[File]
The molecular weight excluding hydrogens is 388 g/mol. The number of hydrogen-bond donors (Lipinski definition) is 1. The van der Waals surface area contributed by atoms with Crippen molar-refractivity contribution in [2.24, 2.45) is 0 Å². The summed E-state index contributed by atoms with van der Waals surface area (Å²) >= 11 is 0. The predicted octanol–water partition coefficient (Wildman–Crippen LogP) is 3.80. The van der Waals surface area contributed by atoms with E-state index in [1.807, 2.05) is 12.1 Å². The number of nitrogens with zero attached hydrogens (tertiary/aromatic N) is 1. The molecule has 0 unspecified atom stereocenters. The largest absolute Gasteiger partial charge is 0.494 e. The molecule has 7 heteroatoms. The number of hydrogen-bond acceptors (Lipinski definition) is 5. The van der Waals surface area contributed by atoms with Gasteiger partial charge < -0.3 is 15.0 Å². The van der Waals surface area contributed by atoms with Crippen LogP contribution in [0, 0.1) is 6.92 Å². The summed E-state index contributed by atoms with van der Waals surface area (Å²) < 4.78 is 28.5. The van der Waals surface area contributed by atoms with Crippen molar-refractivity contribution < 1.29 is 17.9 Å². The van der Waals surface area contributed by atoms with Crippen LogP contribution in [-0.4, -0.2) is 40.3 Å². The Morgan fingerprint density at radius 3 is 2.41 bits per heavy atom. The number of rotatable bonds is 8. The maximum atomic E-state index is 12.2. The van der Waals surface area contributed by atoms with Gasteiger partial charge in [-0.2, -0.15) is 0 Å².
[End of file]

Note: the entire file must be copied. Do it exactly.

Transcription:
The molecular weight excluding hydrogens is 388 g/mol. The number of hydrogen-bond donors (Lipinski definition) is 1. The van der Waals surface area contributed by atoms with Crippen molar-refractivity contribution in [2.24, 2.45) is 0 Å². The summed E-state index contributed by atoms with van der Waals surface area (Å²) >= 11 is 0. The predicted octanol–water partition coefficient (Wildman–Crippen LogP) is 3.80. The van der Waals surface area contributed by atoms with E-state index in [1.807, 2.05) is 12.1 Å². The number of nitrogens with zero attached hydrogens (tertiary/aromatic N) is 1. The molecule has 0 unspecified atom stereocenters. The largest absolute Gasteiger partial charge is 0.494 e. The molecule has 7 heteroatoms. The number of hydrogen-bond acceptors (Lipinski definition) is 5. The van der Waals surface area contributed by atoms with Gasteiger partial charge < -0.3 is 15.0 Å². The van der Waals surface area contributed by atoms with Crippen LogP contribution in [0, 0.1) is 6.92 Å². The summed E-state index contributed by atoms with van der Waals surface area (Å²) < 4.78 is 28.5. The van der Waals surface area contributed by atoms with Crippen molar-refractivity contribution < 1.29 is 17.9 Å². The van der Waals surface area contributed by atoms with Crippen LogP contribution in [-0.4, -0.2) is 40.3 Å². The Morgan fingerprint density at radius 3 is 2.41 bits per heavy atom. The number of rotatable bonds is 8. The maximum atomic E-state index is 12.2. The van der Waals surface area contributed by atoms with Gasteiger partial charge in [-0.2, -0.15) is 0 Å².